Scenic, Props, and Puppets
The Revolutionists by Lauren Gunderson
The Costume Shop Theater, produced by the A.C.T. Fellows 2018-2019
Directed by Kayla M. Kaufman Assistant Directors Hannah Clague and Annie Sears Costume and Wig Design by Kinsey Thomas
Scenic Design by NJ Bice Sound by Angela Yeung
Lighting Design by Hannah Rosenzweig Show Photography by Jay Yamada
Annika Bergman as Olympe De Gouges Yasmine Love as Marianne Angelle
Li-Leng Au as Marie Antoinette Adrienne Dolan as Charlotte Corday
The Revolutionists is a comedy about badass women in the French Revolution. Olympe De Gouges is trying to write a play that will be the voice of their revolution, but struggles to write something meaningful without being preachy. Her abolitionist spy friend Marianne arrives asking for help writing pamphlets for the plight of Caribbean slaves, Charlotte Corday needs a last line to help her go down in history after she kills the political pundit Marat, and Marie Antoinette needs better press. A feminist playwright has never been more in demand, or more in danger.
Each year the American Conservatory Fellows come together to produce a play in A.C.T.’s Costume Shop Theater, and for the fellows of 2018-19, this was the voice of our revolution. Though I was a costume fellow I returned to my other area of focus in scenic, taking on props and puppets as well. With the limitations of our time in the space and our budget I designed the set from mostly stock platforms.
Artistic vision and practicality came together in this simple, effective design. I created one large platform to act as Olympe’s office, the place we return to most throughout the show, and left the rest of the space flexible for the other locations. There are raised platforms to act as a soap box or a scaffold, as needed, and liminal space downstage. The warmth and safety of the office was constructed with just two pieces of furniture, a small rug, a functioning chandelier, and a wall with gold curtains and a picture frame. The rest was done with hand props, which in an intimate space like this made a big impact. My personal favorites were the papers that I calligraphed and the bejeweled knife of Charlotte Corday.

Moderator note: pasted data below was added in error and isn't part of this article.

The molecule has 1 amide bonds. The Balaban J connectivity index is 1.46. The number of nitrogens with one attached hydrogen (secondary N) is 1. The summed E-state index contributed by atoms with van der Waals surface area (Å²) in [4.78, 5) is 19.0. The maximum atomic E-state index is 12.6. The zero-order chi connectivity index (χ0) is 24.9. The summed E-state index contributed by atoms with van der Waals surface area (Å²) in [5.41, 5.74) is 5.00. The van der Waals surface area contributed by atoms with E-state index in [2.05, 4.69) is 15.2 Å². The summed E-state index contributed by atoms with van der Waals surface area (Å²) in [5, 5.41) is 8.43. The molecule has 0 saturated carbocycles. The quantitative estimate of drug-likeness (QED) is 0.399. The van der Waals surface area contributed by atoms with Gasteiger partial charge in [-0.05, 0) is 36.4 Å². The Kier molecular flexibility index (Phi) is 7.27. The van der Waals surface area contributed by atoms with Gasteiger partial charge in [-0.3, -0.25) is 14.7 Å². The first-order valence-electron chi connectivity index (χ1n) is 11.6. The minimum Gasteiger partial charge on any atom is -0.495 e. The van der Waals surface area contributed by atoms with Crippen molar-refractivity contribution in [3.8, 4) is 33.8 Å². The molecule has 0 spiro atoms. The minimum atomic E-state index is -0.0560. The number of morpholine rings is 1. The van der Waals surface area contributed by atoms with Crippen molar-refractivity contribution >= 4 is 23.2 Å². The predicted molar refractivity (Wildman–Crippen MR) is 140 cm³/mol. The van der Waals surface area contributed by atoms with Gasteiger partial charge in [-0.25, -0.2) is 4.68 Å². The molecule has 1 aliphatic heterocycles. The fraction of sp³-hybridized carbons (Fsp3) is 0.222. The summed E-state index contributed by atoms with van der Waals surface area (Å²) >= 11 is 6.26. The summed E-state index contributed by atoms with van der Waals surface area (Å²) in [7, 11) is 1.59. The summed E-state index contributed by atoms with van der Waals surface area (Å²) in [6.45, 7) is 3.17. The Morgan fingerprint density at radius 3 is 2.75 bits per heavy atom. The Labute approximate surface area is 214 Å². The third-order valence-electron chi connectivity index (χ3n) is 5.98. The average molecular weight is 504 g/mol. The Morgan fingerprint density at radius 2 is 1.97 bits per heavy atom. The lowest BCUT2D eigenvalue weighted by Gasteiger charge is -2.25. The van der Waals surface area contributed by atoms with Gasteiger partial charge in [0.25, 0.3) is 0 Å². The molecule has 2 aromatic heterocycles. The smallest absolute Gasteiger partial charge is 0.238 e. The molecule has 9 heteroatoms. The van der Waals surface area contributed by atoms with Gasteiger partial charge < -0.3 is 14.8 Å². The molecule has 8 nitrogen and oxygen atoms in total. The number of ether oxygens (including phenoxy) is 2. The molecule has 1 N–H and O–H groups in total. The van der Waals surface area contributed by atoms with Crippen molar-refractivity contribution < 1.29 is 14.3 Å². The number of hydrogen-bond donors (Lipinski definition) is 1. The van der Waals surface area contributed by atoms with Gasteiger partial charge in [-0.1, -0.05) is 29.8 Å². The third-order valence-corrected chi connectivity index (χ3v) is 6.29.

After the majority of the show was taken care of by the base of platforms and the office, our design discussions and collaborations centered around the moments of death within the show. For the guillotine moments I placed black flats behind the tallest platforms, providing a surface for Hannah Rosenzweig to create the abstracted blade from only a shuttered Altman. After each person died, Kinsey Thomas had them reappear on stage in all white undergarments to operate puppets and speak from the dead, each wearing a red ribbon somewhere.
My favorite moment, however, is Marat’s murder. Charlotte wheels on a bathtub resembling that in Jacques-Louis David’s The Death of Marat, makes a speech, and plunges the glittering knife into the empty tub. The tub glows with red light, casting up onto her face, and she pulls the knife back out dripping with a tangled mass of red ribbons. Orchestrating this moment brought scenic, lighting, and sound all together in a moment of intense collaborative effort and problem solving.